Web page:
I have a few friends who have either adopted children or who are in the process of adopting a child or who are adopted themselves. I saw this on the New York Times website this morning and enjoyed it. I really like Tama Janowitz too, which is what drew me to the article in the first place. The relative choices blog can be found here: http://relativechoices.blogs.nytimes.com/
The Real Thing
By Tama Janowitz
My husband Tim and I adopted our daughter Willow, who is now 12, from China when she was 9 months old. We were told by the adoption agency that once the process was complete and the three of us were back home, many people would stop to inquire about our daughter’s Mongolian features or why she did not look like us.
It may be that having a child of a different ethnic background from yourself is more difficult in other parts of the country. And certainly that may lead to problems. But In my neighborhood in Brooklyn I see black women with half-Asian, half-black kids and I see kids with dark skin and blond hair — the mother is white, the father is not.
There are Indian fathers and Caucasian mothers with their offspring. There are families with two dads. There are also Hasidic families with ten kids and Muslim women dressed in full burkas who have dressed their daughters the same way.
So here in New York City, we haven’t attracted too much attention.
Well, O.K., sometimes.
It is true when she was a baby, if I took her out on my own, sometimes people did ask me, “Is the father Chinese?” If I said “yes” the usual response was “Good for you!” This puzzled me, so then I just said, “Either Chinese, or some black dude – who can remember?”
But as always, if you don’t have one kind of problem, you will automatically be given another.
There are more than enough for seconds! Even fifths!
One thing I figure, whether adopted, mixed race, religious, non-religious, whether your child is biological, whether you send her to Hebrew school or piano lessons – there is no one who does not resent his or her parents, We all have this in common.
Indeed, it may be what makes us human.
Everyone feels they are doing the best possible job as a parent. But apart from the most obvious types of abuse, there is little that is clear-cut in regard to child rearing. Some discipline their kids and refuse to allow them to go to school dressed in a tutu. Others allow them to eat McDonald’s. Even if your house is tidy, this could be a mistake in child-rearing! So could being a vegetarian! Or serving meat!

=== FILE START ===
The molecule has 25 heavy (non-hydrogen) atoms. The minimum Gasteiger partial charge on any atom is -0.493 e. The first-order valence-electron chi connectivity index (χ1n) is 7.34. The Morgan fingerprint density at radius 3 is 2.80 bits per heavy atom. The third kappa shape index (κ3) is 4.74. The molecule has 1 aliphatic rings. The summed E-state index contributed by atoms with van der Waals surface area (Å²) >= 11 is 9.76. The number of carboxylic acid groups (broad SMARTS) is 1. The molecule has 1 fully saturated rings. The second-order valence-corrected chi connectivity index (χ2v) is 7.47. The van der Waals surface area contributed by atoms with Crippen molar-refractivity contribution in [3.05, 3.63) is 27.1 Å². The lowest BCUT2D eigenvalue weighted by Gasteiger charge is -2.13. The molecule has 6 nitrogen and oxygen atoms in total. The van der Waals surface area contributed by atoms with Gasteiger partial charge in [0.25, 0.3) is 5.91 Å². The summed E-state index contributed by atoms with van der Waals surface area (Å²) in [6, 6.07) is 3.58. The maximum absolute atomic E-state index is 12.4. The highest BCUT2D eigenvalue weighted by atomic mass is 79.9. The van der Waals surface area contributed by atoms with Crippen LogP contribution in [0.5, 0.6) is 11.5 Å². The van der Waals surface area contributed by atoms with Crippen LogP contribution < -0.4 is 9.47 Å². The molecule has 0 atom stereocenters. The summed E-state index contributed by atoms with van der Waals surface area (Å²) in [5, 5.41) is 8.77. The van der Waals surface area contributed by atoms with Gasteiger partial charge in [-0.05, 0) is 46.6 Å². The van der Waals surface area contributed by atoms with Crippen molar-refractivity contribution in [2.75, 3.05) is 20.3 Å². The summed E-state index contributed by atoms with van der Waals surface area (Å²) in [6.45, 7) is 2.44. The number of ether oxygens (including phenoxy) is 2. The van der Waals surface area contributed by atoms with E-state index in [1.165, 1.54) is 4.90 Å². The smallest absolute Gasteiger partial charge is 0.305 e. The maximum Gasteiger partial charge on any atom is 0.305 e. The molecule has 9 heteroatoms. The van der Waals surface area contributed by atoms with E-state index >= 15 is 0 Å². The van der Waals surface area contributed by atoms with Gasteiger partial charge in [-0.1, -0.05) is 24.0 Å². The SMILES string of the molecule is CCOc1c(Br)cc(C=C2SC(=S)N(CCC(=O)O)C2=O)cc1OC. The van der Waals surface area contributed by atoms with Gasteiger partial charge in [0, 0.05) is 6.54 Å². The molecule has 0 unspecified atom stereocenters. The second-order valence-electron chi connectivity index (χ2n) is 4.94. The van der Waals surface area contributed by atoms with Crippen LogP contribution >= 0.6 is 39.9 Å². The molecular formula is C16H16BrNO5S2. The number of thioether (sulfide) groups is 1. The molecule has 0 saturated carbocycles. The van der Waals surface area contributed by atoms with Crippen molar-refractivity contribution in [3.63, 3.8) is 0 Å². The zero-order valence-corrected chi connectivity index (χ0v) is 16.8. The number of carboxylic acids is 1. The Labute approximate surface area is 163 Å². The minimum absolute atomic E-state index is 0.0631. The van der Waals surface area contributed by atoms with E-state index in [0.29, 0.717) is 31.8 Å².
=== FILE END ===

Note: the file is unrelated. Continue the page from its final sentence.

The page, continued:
A girlfriend who is now on the waiting list for a child from Ethiopia says that the talk of her adoption group is a recently published book in which many Midwestern Asian adoptees now entering their 30s and 40s complain bitterly about being treated as if they did not come from a different cultural background. They feel that this treatment was an attempt to blot out their differences, and because of this, they resent their adoptive parents.
So in a way it is kind of nice to know as a parent of a child, biological or otherwise – whatever you do is going to be wrong. Like I say to Willow: “Well, you know, if you were still in China you would be working in a factory for 14 hours a day with only limited bathroom breaks!”
And she says — as has been said by children since time immemorial — “So what, I don’t care. I would rather do that than be here anyway.”
My friend has a biological kid who said one day, “I hate you.” She cried and cried and told the child how deeply hurt she was.
I have heard those words, too, and my child is not biological. Like, I care? Hate me or love me, I am her mother and she knows it and since she is not getting a reaction out of me she almost immediately revises her opinion.
Is it my fault she is still angry because I kept coming home with another dog? I would have been thrilled, if I was a kid, to have six poodles! How was I supposed to know she would turn out to be the type who didn’t like dogs? And she says even if she did like dogs, she only likes mixed breeds!
“You should keep a list of everything I’ve done to you,” I have often suggested, “That way, later, you can read it to your therapist. Otherwise you might forget.”
Sometimes I think, Well, maybe I should be more of a disciplinarian. But what am I going to do, lock her in her room? She has an ensuite bath, a computer, cell phone and a game boy and if I say, I will take those away she says, “So what, who cares?”
Same with TV privileges. “Go watch TV!” I tell her.
“No, I don’t want to.”
“You will watch TV, young lady.” It’s no use.
I know that there are some women who have given birth who believe that the type of love they have for their child is more intense, more real, than the love I have for my kid, because they hatched it themselves. This argument makes no sense to me. After all, the fathers (until recently) never could be sure that it was their sperm that made them the dad.
You might as well say, “Listen, Daddy-O, you had ten minutes max of involvement in the creation biz, and you didn’t even get to pre-approve the winning sperm, And if your kid is the product of the fastest sperm in the bunch, that is just plain pitiful. How could you care about the child?”
However I would no more say this than ask someone with a baby if they were certain the father was human.
I also know women who never really bonded with their kid – biological, or adopted.
I figure, Willow, she’s my kid, she just got here differently. I don’t remember floating around in my mother’s womb, or coming out of the vaginal canal – but I still know that person is my mother, even if she is a little off.
And my kid knows I’m her real mother.
Not biological, but real. It doesn’t get any realer than this.